Off-label uses for bupropion include treating anxiety disorders and attention-deficit/hyperactivity disorder (ADHD) [6][8].


Trazodone is approved by the FDA for use in the treatment of major depressive disorder. Compared to other antidepressants, trazodone causes fewer issues with sleep or sexual functioning and less anxiety [2].

Trazadone is highly sedating, so it is commonly prescribed off-label to treat sleep disorders, such as insomnia. It is more often prescribed for this use than to treat depression, as it can cause unwanted drowsiness [8].

Trazadone is also prescribed off-label to treat anxiety disorders, chronic pain, bulimia nervosa, and schizophrenia [9].


Mirtazapine is approved by the FDA for use in the treatment of major depressive disorder. Compared to many other antidepressants, mirtazapine begins working more rapidly and causes fewer side effects relating to sexual dysfunction [2].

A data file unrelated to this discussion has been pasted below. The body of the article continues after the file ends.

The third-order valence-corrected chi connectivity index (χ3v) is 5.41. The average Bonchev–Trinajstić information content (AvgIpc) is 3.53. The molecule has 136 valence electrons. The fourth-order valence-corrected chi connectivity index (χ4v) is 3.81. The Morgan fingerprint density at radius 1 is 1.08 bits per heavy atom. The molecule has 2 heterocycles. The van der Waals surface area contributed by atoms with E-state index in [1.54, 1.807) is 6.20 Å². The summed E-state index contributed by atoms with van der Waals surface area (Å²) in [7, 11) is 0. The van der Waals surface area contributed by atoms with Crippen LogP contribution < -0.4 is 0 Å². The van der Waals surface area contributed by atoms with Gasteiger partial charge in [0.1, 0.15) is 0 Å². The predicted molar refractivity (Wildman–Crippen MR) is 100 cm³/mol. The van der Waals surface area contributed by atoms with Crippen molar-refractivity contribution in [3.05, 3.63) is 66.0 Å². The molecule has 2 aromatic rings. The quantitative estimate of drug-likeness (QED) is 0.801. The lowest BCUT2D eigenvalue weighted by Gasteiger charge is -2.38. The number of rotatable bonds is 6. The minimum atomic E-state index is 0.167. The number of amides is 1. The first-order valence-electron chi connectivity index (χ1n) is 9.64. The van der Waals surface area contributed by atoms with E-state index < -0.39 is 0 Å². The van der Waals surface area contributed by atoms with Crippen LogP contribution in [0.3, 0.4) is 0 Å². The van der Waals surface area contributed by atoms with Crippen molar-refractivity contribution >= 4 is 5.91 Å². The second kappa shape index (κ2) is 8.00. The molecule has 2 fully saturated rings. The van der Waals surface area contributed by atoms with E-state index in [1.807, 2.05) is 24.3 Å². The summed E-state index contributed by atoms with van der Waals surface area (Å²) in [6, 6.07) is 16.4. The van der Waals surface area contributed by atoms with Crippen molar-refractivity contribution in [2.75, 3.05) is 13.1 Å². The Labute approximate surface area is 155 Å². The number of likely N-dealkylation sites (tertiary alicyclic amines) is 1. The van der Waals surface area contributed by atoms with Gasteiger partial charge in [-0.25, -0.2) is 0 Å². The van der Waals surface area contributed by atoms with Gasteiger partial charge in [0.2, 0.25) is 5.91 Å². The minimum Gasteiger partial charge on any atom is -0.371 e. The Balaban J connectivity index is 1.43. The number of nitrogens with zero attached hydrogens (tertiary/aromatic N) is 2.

Mirtazapine is sometimes used off-label to treat sleep disturbances such as insomnia, although trazodone is more commonly prescribed for this [8].

Other off-label uses for mirtazapine include anxiety disorders and obsessive-compulsive disorder (OCD) [10]. It may also be used to treat depression in individuals with anorexia nervosa, as it can cause a significant increase in appetite and weight [11].


Nefazodone is approved by the FDA for use in the treatment of major depressive disorder [3].

Nefazodone may be prescribed off-label to treat post-traumatic stress disorder (PTSD) [6].